1.Eyes on the Prize

1/11

For SPIN's cover shoot with chart-topping Canadian indie juggernaut Arcade Fire, we met up with the band during their whirlwind album release week for The Suburbs, which kicked off in Montreal, stopped in Philadelphia and New York City's Madison Square Garden, then wrapped with a triumphant headline set at Lollapalooza.

Check out these exclusive photos, captured by renowned fashion shooter Guy Aroch at the band's Philly gig.

Click here to go behind the scenes >>

2.Eyes on the Prize

2/11

For SPIN's cover shoot with chart-topping Canadian indie juggernaut Arcade Fire, we met up with the band during their whirlwind album release week for The Suburbs, which kicked off in Montreal, stopped in Philadelphia and New York City's Madison Square Garden, then wrapped with a triumphant headline set at Lollapalooza.

Check out these exclusive photos, captured by renowned fashion shooter Guy Aroch at the band's Philly gig.

Click here to go behind the scenes >>

3.A Fearless Leader

3/11

According to photographer Aroch, frontman Win Butler took an involved role in stewarding the shoot. "I noticed that [Win] was definitely a leader," Aroch says. "He would react to some of the ideas I showed him, and was like, 'Cool, I'm down, let's do it.'"

4.The Cool Kids

4/11

"I could just hang with them on a 'people' level, on a real level," recalls Aroch. "They were cool people all around."

But Aroch was even more bowled over by the band's eagerness to make the shoot a success, especially after a long night of performing and traveling. "I overheard them talking about the night before, and whatever show it was, and whatever city it was, and how they had been traveling all night," he says. "Now, they just woke up for the shoot, and I'm in their face. I don't know how they do it, every day, but they seem to do it. That was impressive in itself."

5.Conflict Is Important

5/11

Here's Régine Chassagne, the band's keyboardist-singer, and Win Butler's wife. In John Wray's cover story, Butler talks about how Chassagne is his first sounding board for Arcade Fire ideas.

"Collaboration is crucial to this band," Butler says. "And conflict is important, too. Régine is my first audience, but we don't always see eye to eye. We've got drums in the living room, and a bunch of other instruments lying around, and I know I'm on to something if Régine comes downstairs and sits down at the kit. If she doesn't…"

6.Avoiding Cautionary Tales

6/11

While they have a laid back attitude about certain things, Arcade Fire are more particular about others, like avoiding the pitfalls that befell some of their own musical icons.

"We can learn from the careers of all the bands we grew up with, and try to avoid some of the mistakes our heroes made," says Win Butler, in the green room in Philadelphia. "The Clash are kind of a cautionary tale--the way they operated their business, they got so screwed, and they just did three or four tours that were, like, three weeks too long. And if you put yourself into that situation, doing drugs all the time, it was inevitable, even if they were brothers, that they'd hate each other."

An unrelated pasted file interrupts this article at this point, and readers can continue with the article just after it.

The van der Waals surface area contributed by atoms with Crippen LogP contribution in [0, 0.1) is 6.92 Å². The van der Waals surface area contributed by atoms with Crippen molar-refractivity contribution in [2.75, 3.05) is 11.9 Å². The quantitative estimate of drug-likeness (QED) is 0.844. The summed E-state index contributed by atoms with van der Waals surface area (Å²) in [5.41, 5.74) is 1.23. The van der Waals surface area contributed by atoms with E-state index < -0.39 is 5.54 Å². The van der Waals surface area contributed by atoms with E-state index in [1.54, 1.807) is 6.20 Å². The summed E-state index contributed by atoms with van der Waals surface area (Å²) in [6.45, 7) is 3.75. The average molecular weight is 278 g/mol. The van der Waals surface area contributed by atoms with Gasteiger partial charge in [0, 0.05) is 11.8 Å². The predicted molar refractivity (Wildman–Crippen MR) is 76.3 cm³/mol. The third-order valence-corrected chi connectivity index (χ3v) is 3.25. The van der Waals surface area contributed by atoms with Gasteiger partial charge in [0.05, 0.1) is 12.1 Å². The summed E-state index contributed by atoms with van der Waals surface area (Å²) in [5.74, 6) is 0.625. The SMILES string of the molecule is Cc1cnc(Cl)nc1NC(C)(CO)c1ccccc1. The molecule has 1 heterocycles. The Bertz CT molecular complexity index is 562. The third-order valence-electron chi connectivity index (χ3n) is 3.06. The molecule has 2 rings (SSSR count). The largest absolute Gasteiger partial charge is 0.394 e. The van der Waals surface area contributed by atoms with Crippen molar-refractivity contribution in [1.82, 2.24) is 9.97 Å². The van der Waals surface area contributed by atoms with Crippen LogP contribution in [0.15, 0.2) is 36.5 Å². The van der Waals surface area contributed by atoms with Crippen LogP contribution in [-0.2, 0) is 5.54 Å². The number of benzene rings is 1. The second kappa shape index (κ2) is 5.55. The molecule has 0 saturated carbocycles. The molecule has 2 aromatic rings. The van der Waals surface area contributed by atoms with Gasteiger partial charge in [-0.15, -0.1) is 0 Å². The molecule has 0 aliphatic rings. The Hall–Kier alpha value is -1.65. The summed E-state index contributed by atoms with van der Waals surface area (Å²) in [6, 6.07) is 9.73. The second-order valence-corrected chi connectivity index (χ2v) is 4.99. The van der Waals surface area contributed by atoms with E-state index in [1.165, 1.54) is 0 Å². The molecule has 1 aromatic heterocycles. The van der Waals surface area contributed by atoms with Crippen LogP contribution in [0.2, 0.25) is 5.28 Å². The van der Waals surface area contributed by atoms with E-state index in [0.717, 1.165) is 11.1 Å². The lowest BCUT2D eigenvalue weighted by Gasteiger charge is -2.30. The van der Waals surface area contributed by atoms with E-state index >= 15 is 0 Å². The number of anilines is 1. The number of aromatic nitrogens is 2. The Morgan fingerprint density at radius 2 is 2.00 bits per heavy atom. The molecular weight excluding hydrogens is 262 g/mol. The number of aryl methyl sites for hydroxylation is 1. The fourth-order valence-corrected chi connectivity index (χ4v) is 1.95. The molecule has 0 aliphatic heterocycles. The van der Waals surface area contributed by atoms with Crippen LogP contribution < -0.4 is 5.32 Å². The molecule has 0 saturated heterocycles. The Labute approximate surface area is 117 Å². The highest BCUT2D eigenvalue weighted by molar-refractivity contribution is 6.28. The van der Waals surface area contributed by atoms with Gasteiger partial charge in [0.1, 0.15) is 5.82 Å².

7.A Healthy Amount of "Not-Give-A-Fuck"

7/11

Backstage for the shoot, at Philadelphia's Mann Center, a 12,500-seat amphitheater nestled in the city's West Fairmount Park, red-haired multi-instrumentalist Richard Reed Parry speaks about Arcade Fire's ascent from small clubs to much bigger venues.

"It's a lot easier to know you have it in you to tear the roof off a small, 500-person room than to know you can tear the roof off the Bank of America Pavilion," he muses. "We kind of had the element of girth, and volume, and surprise on our side for a lot of the Funeral tour. Having the rep that we have now, for putting on crazy shows, is a blessing and a curse, in a way."

"On the other hand, in terms of what people think," Parry continues, "there's always been a healthy amount of not-give-a-fuck in this band."

8.Familiar to Millions

8/11

"We'd open with 'Wake Up' and just try to knock the crowd over," says Will Butler, Win's brother, of the band's early gigs. "We don't need to do that anymore, to be that aggressive, but those early shows shaped us. Now 'Wake Up' is the closer, the nearest thing we have to a single, and it's turned into a giant sing-along. But we've always played that song as if we were playing it for half a million people."

9.Monsters!

9/11

In Philly, director Terry Gilliam (Brazil, 12 Monkeys) was taking notes -- days later, he'll be directing the live webcast of Arcade Fire's NYC gig -- and gushing about the band.

"I've been a fan of these guys since Funeral," Gilliam says. "I saw them play in a little place in Brixton [England] in 2005. Then I lost track of them for a while, and when I turned around--boom!--they were monsters! They're a contemporary act, these kids; they're using every medium and tool available. If they weren't, I wouldn't be here."

10.An Overachiever?

10/11

Writer John Wray muses about Win, while he's playing a game of Wiffle-ball with tour openers Spoon in Philly.

"With his tight-lipped grin and his involuntary athlete's crouch, he does his best to seem casual, but there's no doubt that he is counting every hit," Wray writes. "The term overachiever seems woefully inadequate here--I have no doubt that Win Butler flosses his teeth as if he were dismantling a thermonuclear device."

11.Read More...

11/11

Get the full story on Arcade Fire's triumphant 2010 in the October issue of SPIN, on newsstands Sept. 21. For an excerpt of the cover story, click here.